THE AUSTRALIAN cropping sector has expressed disappointment the European Union (EU) has decided to ban all outdoor usage of neo-nicotinoid insecticides as of the end of the year.
The controversial chemical compound, which is the active ingredient in some of the world’s most used insecticides, is being banned because of the damage it causes to bee populations.
Previously, the products had been banned for use on flowering crops, such as rapeseed / canola, but following findings from the EU’s science arm EFSA, that ban has been widened to all outdoor usage.
As of the end of the year neo-nic based insecticides will only be able to be used in Europe in closed greenhouses.
The Australian grains sector is now seeking clarity on what the ban will mean for EU imports and whether there will be any changes to maximum residue limits (MRLs) for trace levels of neo-nicotinoid products.
Even should there be zero tolerance it is not expected it will be a major obstacle for the Australian industry as neo-nicotinoid products are mainly used as seed treatments.
In spite of it being unlikely to be a decision that directly impacts the Aussie grains sector, Australian Oilseeds Federation (AOF) executive officer Nick Goddard said it set a worrying precedent.
“We don’t feel all the evidence regarding the safety of the compound has been fully considered,” Mr Goddard said.
In Australia, canola is the broadacre crop that relies on the use of neo-nicotinoids the most, primarily as a seed treatment to prevent the crop being damaged by pests such as red-legged earth mite (RLEM) at emergence.
Mr Goddard’s comments come despite the fact the ban could be construed as being positive for Australian canola producers.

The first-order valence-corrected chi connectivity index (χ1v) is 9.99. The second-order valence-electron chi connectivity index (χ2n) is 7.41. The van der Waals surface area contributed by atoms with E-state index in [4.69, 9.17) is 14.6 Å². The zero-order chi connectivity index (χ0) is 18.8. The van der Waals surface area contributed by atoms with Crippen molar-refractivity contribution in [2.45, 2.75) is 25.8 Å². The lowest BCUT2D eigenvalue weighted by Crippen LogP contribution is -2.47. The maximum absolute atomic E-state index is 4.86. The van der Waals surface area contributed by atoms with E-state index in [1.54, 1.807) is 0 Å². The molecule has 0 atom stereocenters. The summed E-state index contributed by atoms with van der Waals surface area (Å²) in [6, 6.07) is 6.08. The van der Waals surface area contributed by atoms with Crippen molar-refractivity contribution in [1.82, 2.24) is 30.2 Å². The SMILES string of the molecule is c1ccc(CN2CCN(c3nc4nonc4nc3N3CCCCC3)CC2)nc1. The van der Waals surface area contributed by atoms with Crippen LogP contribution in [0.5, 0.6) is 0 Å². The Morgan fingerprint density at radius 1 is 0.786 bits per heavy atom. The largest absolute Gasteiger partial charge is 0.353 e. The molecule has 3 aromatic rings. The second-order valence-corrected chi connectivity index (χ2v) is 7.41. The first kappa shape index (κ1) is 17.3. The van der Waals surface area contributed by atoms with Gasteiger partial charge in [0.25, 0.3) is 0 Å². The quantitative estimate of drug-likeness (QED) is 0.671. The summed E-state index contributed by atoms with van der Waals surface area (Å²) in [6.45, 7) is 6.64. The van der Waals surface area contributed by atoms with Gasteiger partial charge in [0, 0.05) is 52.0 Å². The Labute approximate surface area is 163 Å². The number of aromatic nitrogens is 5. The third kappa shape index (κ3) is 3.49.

Some reports have suggested the yield penalty for EU canola producers due to not being able to use neo-nic insecticides could be as much as 15pc.
The EU is one of the world’s largest producers of rapeseed / canola.
However, the Aussie industry is concerned there will be worldwide kickback against the use of neo-nicotinoids as a result of the EU ban.
As with last year’s near-ban of the herbicide glyphosate, there has been a strong consumer push to banning neo-nicotinoids.
Almost five million people signed a petition from campaign group Avaaz calling for an end to the use of neo-nic products.
Australian plant science peak body CropLife spoke out against the decision.
“Agricultural chemical regulatory decisions made on political and not scientific grounds, puts an unnecessary considerable strain on farmers and the environment as older, less effective agricultural chemicals are used instead,” said CropLife Australia chief executive Matthew Cossey.
He said in spite of the use of neo-nicotinoid insecticides, Australia had the healthiest bee populations in the world.
“The latest beekeeping industry figures show a strong and thriving sector, yet we hear activists using terms such as “beepocalypse”, in an attempt to frighten regulators into banning the use of neonicotinoids in Australian farming.”